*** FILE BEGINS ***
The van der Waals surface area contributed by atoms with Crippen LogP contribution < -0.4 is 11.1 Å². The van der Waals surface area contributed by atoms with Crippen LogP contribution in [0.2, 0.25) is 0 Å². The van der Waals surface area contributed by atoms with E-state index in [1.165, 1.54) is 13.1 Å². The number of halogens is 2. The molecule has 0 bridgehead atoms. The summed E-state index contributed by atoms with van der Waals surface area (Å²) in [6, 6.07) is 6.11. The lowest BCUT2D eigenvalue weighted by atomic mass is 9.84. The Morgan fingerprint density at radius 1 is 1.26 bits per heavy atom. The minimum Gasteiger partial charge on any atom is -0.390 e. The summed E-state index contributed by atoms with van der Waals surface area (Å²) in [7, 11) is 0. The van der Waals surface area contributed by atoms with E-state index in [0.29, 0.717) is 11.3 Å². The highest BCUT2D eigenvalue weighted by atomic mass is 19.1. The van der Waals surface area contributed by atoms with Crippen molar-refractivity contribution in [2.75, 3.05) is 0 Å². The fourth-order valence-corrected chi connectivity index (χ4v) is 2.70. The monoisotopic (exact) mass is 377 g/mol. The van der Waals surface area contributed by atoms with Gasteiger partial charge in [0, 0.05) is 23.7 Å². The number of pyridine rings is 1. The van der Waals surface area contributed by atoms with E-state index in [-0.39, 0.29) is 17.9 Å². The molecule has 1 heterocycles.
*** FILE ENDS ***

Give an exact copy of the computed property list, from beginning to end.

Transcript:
The van der Waals surface area contributed by atoms with Crippen LogP contribution < -0.4 is 11.1 Å². The van der Waals surface area contributed by atoms with Crippen LogP contribution in [0.2, 0.25) is 0 Å². The van der Waals surface area contributed by atoms with E-state index in [1.165, 1.54) is 13.1 Å². The number of halogens is 2. The molecule has 0 bridgehead atoms. The summed E-state index contributed by atoms with van der Waals surface area (Å²) in [6, 6.07) is 6.11. The lowest BCUT2D eigenvalue weighted by atomic mass is 9.84. The Morgan fingerprint density at radius 1 is 1.26 bits per heavy atom. The minimum Gasteiger partial charge on any atom is -0.390 e. The summed E-state index contributed by atoms with van der Waals surface area (Å²) in [7, 11) is 0. The van der Waals surface area contributed by atoms with E-state index in [0.29, 0.717) is 11.3 Å². The highest BCUT2D eigenvalue weighted by atomic mass is 19.1. The van der Waals surface area contributed by atoms with Crippen molar-refractivity contribution in [2.75, 3.05) is 0 Å². The fourth-order valence-corrected chi connectivity index (χ4v) is 2.70. The monoisotopic (exact) mass is 377 g/mol. The van der Waals surface area contributed by atoms with Gasteiger partial charge in [0, 0.05) is 23.7 Å². The number of pyridine rings is 1. The van der Waals surface area contributed by atoms with E-state index in [-0.39, 0.29) is 17.9 Å². The molecule has 1 heterocycles.